Calgary

'Our society needs journalists': Reckoning with the future of news in the wake of latest Postmedia losses

The company that owns the Calgary Herald and Calgary Sun lost $99.4 million between June and August and now plans to cut its workforce by another 20 per cent. That's troubling to Mount Royal University journalism professor Sean Holman.

Mount Royal University professor says news media's role 'now more important than ever' in Canada

Once rivals in the city, the Calgary Herald and Calgary Sun now share staff and the same stories and photos appear in both newspapers, after Postmedia acquired the Sun chain and merged the newsrooms in many cities where it operates two dailies. (Robson Fletcher/CBC)

The company that owns the Calgary Herald and Calgary Sun lost $99.4 million between June and August and now plans to cut its workforce by another 20 per cent.

Postmedia employees have been given until Nov. 8 to apply for voluntary buyouts and, after that, another round of involuntary layoffs may come.

That's troubling to Mount Royal University journalism professor Sean Holman, who noted the Herald and Sun newsrooms — which are now combined and share content between both papers — have already been cut more heavily than others in the Postmedia chain.

Holman spoke with David Gray on The Calgary Eyeopener Friday morning, offering his take on the situation, and the consequences for Canadian democracy.

Here is a partial transcript of the conversation:

Q: Does the news about Postmedia's financial situation surprise you at all?

A: "It's not surprising but it is depressing. The reason it's depressing is because our society needs journalists. That's because journalists are the only real-time truth-seekers and truth-tellers that we have.

"Some professions do perform the accountability function but they don't do it as fast as journalists do. And that real-time truth-seeking and truth-telling is necessary if we want an informed society, if we want informed citizens, if we want informed voters, if we want a democracy that functions, if we want a marketplace that functions.

"And these cuts that are being proposed by Postmedia are just going to devastate that chain. It is already very, very thin … and it's about to get thinner."

Q: What do you know about current staffing at the local papers, the Herald and the Sun?

A: "This is a problem. During the last round of Postmedia cutbacks, the Calgary Sun, the Calgary Herald, the Edmonton Journal, the Edmonton Sun were all harder hit than any other newspapers in the country in the Postmedia chain, so I don't know exactly where they're going to get the staff that they propose to reduce across this particular chain.

"But the real troubling question is whether or not Albertans are actually going to care about this. According to the most recent data from Statistics Canada, in 2013 just 53 per cent of Albertans said they followed the news and current affairs daily. That was the lowest level of interest in the country. By comparison, 63 per cent of Quebecers said the same thing.

"And when you think about 53 per cent of people following current affairs on a daily basis, who knows how in-depth that actually is? And that's really troubling."

Q: A year from now, will we still have two [Postmedia] newspapers in Calgary?

A: "I think that's a really good question. I think that we will have at least one newspaper. Whether or not we'll have both — who knows?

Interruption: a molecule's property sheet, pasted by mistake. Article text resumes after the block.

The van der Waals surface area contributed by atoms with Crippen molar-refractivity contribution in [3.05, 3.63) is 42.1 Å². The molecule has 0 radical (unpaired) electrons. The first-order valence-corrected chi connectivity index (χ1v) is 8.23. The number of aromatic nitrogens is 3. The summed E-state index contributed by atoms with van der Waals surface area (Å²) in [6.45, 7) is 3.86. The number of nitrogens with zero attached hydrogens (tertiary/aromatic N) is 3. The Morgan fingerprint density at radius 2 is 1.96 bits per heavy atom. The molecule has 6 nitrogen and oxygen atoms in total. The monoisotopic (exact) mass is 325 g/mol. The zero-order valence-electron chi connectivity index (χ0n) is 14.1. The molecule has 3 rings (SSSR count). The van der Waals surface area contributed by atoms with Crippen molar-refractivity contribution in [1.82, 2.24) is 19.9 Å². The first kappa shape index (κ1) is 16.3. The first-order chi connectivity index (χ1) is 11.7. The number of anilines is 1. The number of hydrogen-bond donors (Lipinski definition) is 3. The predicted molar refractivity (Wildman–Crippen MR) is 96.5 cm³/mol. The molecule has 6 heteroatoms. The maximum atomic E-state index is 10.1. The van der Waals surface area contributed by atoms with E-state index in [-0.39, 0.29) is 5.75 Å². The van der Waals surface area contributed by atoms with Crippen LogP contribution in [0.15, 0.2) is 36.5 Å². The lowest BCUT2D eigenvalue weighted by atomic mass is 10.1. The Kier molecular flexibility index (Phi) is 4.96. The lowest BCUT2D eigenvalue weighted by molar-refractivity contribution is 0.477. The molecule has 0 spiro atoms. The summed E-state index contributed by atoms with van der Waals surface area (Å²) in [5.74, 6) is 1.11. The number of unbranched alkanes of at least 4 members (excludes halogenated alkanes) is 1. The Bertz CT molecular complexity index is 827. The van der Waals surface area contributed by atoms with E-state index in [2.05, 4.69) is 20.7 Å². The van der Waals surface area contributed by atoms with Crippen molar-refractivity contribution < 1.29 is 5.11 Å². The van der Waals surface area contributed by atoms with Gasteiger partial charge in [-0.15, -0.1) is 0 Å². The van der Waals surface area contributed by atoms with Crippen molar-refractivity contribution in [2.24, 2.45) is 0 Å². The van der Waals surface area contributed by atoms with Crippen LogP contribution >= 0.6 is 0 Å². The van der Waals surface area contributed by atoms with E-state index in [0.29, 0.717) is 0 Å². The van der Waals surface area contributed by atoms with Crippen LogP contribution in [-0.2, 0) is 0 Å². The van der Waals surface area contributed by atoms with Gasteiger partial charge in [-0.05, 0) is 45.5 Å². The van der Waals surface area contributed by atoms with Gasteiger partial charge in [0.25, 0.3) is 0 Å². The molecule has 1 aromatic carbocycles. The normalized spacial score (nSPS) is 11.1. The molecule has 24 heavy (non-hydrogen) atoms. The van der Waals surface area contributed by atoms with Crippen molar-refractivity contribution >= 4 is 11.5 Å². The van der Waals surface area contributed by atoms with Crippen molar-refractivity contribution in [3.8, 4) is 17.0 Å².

"There's a lot of talk right now about what's ailing the news business, and a lot of people, when they think about that question, they think about the business model answer. They think to themselves, oh, well as a result of the internet, newspapers aren't making as much money because they aren't getting the kind of advertising they used to.

"But I think we should be thinking about that question in a little bit of a different way. We should be thinking about whether or not our society actually has a demand for this product and if it doesn't, then we should really be thinking seriously about what that means.

"What do I mean by that? Well, first, we need to ask ourselves how many Canadians really understand the public interest news that journalists roll out every day. How many Canadians understand how their local city council operates? How the legislature operates? How police boards operate? How school boards operate? And I bet you the answer to that question is probably lower than we think."

Q: Is this just a newspaper phenomenon?

A: "If it is a newspaper phenomenon, then that's a really serious phenomenon, because newspapers do a lot of the digging. Absolutely, CBC certainly has a good track record when it comes to that, but when we look at other news media outlets, it's definitely newspapers that lead the way when it comes to actually breaking news.

"So, if you don't have newspapers, you are eliminating a huge chunk of the accountability mechanism that is supposed to exist in Canada via the media."

Q: What do you tell your journalism students about the future?

A: "I tell them that it's now more important than ever to have journalism, because if we don't have that kind of accountability, if we don't have that kind of truth-telling and truth-seeking, we are in a very dangerous position as a society.

"Who else is going to do that job? That is, I think, a legitimate question to ask and if there isn't an answer to that question, then it is vitally important — and I think there isn't an answer to that question, other than the news media — then I think it's vitally important that we, as Canadians, think very, very deeply think about the kind of challenge that is now facing the news business and how to solve it.

"And I really believe that my journalism students are going to be a part of the solution to that problem."


With files from The Calgary Eyeopener

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